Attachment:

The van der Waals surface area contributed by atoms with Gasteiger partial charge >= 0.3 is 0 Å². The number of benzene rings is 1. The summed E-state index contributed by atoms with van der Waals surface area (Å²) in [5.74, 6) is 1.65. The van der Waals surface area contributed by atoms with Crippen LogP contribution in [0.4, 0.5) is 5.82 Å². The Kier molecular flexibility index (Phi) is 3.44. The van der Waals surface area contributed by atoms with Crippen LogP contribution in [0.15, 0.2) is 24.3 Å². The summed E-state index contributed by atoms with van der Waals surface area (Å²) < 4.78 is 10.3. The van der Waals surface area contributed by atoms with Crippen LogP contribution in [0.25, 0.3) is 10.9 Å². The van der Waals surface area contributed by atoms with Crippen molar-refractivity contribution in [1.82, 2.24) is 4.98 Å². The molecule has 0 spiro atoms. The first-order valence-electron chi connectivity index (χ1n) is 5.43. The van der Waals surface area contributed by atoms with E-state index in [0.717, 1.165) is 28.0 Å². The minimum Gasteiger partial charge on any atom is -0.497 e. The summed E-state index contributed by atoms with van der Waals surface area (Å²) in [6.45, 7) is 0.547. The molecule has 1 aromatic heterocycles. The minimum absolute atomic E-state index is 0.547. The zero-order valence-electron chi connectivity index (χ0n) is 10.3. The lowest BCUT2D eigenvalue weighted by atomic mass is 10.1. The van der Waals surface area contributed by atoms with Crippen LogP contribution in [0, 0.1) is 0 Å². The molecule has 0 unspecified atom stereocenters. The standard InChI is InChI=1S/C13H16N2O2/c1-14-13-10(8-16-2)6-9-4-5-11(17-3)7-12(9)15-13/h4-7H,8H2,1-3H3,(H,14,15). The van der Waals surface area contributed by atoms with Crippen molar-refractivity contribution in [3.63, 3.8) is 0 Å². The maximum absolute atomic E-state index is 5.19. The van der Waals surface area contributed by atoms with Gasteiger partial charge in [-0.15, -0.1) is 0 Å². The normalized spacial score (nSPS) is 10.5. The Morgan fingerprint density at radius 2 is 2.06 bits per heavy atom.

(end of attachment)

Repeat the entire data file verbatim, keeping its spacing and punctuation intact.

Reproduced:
The van der Waals surface area contributed by atoms with Gasteiger partial charge >= 0.3 is 0 Å². The number of benzene rings is 1. The summed E-state index contributed by atoms with van der Waals surface area (Å²) in [5.74, 6) is 1.65. The van der Waals surface area contributed by atoms with Crippen LogP contribution in [0.4, 0.5) is 5.82 Å². The Kier molecular flexibility index (Phi) is 3.44. The van der Waals surface area contributed by atoms with Crippen LogP contribution in [0.15, 0.2) is 24.3 Å². The summed E-state index contributed by atoms with van der Waals surface area (Å²) < 4.78 is 10.3. The van der Waals surface area contributed by atoms with Crippen LogP contribution in [0.25, 0.3) is 10.9 Å². The van der Waals surface area contributed by atoms with Crippen molar-refractivity contribution in [1.82, 2.24) is 4.98 Å². The molecule has 0 spiro atoms. The first-order valence-electron chi connectivity index (χ1n) is 5.43. The van der Waals surface area contributed by atoms with E-state index in [0.717, 1.165) is 28.0 Å². The minimum Gasteiger partial charge on any atom is -0.497 e. The summed E-state index contributed by atoms with van der Waals surface area (Å²) in [6.45, 7) is 0.547. The molecule has 1 aromatic heterocycles. The minimum absolute atomic E-state index is 0.547. The zero-order valence-electron chi connectivity index (χ0n) is 10.3. The lowest BCUT2D eigenvalue weighted by atomic mass is 10.1. The van der Waals surface area contributed by atoms with Crippen LogP contribution in [0, 0.1) is 0 Å². The molecule has 0 unspecified atom stereocenters. The standard InChI is InChI=1S/C13H16N2O2/c1-14-13-10(8-16-2)6-9-4-5-11(17-3)7-12(9)15-13/h4-7H,8H2,1-3H3,(H,14,15). The van der Waals surface area contributed by atoms with Crippen molar-refractivity contribution in [3.63, 3.8) is 0 Å². The maximum absolute atomic E-state index is 5.19. The van der Waals surface area contributed by atoms with Gasteiger partial charge in [-0.15, -0.1) is 0 Å². The normalized spacial score (nSPS) is 10.5. The Morgan fingerprint density at radius 2 is 2.06 bits per heavy atom.